Last week I received my manuscript back from my editor with a list of requested revisions. Actually it’s not a written list/letter (what I used to receive when manuscripts were submitted and edited in hardcopy) but the electronic version of the ms with “comments” and “track changes” editing.
Some of the requested changes are because my editor fears readers won’t understand or believe what I’ve written.
Also, last week and this week, on firstname.lastname@example.org, several law enforcement officers (active and retired) and forensic experts have been commenting on revisions they’ve been requested to make in the books they’ve written. Editors have actually told these writers who KNOW what they’ve written is accurate that they were wrong. (Due to the CSI effect, law enforcement often find themselves having to defend actual situations when juries or readers argue that they know better…they’ve seen how it’s done on TV.)
So it doesn’t matter if I or the experts know what we’ve written is correct. If your editor (or a reader) doesn’t understand or believe what’s being said, it needs to be fixed or explained in a way that will make it sound reasonable or correct.
There are some words, terms, and colloquial sayings that I forget aren’t common everywhere. Usually all it takes is for me to substitute another word or write a short sentence to clarify the word(s). For example, in Michigan people often ask for a can of pop. Once I’d moved here from California, I quickly got used to using the word “pop.” It wasn’t until I started writing that I discovered people in other parts of the country used the word soda. Now my characters always ask for a can of soda.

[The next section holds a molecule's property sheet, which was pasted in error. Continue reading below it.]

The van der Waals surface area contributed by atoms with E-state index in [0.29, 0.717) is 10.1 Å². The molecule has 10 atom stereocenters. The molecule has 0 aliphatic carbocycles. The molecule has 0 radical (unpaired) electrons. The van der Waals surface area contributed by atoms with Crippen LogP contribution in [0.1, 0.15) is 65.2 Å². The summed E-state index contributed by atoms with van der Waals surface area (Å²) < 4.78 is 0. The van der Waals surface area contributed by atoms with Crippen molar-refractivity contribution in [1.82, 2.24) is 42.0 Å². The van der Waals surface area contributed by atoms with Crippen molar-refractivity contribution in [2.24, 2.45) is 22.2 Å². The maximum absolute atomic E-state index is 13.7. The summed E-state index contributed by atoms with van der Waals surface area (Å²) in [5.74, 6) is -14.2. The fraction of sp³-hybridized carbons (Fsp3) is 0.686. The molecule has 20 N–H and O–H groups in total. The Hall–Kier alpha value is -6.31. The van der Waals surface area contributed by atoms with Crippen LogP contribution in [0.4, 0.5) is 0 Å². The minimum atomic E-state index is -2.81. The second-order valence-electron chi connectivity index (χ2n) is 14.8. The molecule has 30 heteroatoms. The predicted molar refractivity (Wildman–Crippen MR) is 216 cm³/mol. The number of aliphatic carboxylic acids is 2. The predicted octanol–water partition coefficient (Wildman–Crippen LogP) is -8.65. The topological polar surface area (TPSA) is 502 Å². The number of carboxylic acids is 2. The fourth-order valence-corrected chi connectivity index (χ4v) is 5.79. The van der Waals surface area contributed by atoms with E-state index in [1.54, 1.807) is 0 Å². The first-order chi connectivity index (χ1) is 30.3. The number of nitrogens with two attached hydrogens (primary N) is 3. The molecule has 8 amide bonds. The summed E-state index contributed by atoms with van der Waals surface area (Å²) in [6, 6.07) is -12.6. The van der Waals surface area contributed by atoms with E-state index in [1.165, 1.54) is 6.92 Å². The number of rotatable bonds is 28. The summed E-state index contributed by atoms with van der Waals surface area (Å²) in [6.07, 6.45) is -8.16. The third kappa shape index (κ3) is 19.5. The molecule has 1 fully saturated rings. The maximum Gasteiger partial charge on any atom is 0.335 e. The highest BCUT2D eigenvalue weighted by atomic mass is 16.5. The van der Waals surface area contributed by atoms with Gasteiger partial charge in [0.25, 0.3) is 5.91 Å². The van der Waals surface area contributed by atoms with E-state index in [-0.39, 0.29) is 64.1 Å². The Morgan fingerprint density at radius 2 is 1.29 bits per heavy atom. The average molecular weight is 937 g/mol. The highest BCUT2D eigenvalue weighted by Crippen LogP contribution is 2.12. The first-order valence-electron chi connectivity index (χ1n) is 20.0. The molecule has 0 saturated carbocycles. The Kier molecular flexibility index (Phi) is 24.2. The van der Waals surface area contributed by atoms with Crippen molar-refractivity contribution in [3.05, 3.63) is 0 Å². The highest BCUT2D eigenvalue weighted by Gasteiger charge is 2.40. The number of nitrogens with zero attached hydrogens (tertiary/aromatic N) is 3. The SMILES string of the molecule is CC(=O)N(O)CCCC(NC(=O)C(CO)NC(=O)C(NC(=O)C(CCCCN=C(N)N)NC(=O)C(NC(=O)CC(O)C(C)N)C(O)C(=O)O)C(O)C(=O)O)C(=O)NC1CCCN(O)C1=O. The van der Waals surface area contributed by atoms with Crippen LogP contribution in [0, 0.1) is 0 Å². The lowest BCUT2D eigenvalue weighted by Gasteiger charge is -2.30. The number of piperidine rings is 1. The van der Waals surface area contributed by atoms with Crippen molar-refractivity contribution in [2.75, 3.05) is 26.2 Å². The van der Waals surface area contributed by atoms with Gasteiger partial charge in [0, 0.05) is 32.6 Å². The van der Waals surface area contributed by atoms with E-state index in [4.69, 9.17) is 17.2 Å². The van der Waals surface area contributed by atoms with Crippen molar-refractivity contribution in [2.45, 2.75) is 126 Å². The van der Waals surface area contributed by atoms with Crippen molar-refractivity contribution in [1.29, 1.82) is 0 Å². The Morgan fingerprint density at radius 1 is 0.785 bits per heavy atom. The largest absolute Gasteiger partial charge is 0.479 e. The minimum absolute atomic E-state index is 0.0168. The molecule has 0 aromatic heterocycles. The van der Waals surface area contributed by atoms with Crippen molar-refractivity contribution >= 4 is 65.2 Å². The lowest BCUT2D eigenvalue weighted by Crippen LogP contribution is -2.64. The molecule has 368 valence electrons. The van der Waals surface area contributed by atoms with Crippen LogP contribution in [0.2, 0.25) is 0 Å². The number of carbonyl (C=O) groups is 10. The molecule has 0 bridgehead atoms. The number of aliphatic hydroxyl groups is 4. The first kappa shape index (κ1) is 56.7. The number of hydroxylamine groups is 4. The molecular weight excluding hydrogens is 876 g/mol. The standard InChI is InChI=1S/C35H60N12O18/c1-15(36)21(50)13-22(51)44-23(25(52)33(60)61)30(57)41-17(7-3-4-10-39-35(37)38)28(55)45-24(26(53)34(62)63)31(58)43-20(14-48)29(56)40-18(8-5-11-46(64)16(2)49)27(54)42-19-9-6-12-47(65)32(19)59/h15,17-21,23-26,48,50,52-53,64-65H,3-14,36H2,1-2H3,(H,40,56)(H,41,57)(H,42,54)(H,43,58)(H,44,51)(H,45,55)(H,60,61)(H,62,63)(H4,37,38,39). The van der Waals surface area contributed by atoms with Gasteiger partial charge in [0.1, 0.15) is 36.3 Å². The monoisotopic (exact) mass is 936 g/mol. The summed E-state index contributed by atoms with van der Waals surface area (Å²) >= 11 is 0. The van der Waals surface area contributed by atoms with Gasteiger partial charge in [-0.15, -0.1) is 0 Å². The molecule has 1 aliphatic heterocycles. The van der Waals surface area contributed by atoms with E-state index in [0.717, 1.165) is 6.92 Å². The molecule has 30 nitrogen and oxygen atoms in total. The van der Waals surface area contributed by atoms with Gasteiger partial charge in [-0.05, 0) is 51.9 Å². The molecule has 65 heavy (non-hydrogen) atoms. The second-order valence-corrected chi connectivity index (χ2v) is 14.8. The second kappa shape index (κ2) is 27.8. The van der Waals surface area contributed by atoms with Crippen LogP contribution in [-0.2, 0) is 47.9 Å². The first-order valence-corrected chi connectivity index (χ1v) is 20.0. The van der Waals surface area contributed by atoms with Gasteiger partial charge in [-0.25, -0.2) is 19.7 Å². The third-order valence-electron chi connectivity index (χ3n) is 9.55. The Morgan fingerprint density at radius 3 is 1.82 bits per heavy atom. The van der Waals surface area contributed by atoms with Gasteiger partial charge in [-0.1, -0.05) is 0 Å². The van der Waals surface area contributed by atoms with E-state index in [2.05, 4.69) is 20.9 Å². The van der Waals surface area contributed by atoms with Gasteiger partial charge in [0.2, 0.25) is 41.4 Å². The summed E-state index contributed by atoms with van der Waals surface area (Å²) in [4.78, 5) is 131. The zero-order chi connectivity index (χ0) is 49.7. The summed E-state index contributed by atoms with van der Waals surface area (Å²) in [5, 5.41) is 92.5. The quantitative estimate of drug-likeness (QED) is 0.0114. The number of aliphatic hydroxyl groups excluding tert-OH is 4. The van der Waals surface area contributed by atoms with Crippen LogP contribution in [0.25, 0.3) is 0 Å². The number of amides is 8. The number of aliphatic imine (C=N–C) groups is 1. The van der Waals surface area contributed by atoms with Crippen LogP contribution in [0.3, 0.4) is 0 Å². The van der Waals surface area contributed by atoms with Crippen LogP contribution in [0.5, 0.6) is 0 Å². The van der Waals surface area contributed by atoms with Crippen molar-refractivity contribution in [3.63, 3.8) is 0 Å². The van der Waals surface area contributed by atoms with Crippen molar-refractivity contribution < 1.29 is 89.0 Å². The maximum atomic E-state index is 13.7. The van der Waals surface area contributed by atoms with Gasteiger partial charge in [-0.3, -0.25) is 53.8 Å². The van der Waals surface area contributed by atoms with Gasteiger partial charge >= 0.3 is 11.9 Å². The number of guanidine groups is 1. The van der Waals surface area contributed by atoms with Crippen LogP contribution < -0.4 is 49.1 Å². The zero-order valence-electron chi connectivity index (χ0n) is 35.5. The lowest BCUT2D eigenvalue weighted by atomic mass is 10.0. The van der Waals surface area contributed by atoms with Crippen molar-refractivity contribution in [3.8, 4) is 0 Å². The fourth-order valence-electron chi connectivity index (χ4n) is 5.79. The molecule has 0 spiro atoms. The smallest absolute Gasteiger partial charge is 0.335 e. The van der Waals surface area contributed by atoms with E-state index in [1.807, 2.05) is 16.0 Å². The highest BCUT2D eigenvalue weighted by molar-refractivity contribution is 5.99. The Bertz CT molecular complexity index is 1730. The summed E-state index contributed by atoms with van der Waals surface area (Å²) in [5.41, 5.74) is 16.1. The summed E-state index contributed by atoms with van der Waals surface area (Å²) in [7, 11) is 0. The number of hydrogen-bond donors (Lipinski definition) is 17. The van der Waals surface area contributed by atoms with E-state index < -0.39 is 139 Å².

Also, in Michigan, many houses have what’s known as a Michigan basement. (These are especially common in century-old homes.) My main character inherited an old house. She’s afraid to go down into the Michigan basement. (Since they’re simply a hole dug in the ground under the house that holds the furnace and hot water heater, they’re usually damp, have a musty, mildewey smell, and harbor spiders.) My editor lives in Canada. He has no idea what a Michigan basement looks like. He figures if he doesn’t know what I’m talking about, probably others won’t either.
And he’s probably right.
So now, in the book, I have a short description of a Michigan basement.
Also, I’m quite familiar with marinas in Michigan, but from a comment my editor has regarding one scene in the book, it’s obvious I haven’t described the setup well enough for him to see the marina as I do. Time for a rewrite there.
What the writers on the Crimescenewriter list have been saying is it doesn’t matter if you’re right. If your reader doesn’t understand what you’ve written or doesn’t believe you’re right, you need to rewrite it so they will believe it…or are willing to suspend belief.
So how do you make sure the majority of people understand what you’ve written?
Well, one think I’ve learned is don’t ask ONLY people who live in your area to critique your ms. Find someone who lives in another part of the country. They’ll, hopefully, pick up on the words and ideas that won’t be clear to everyone.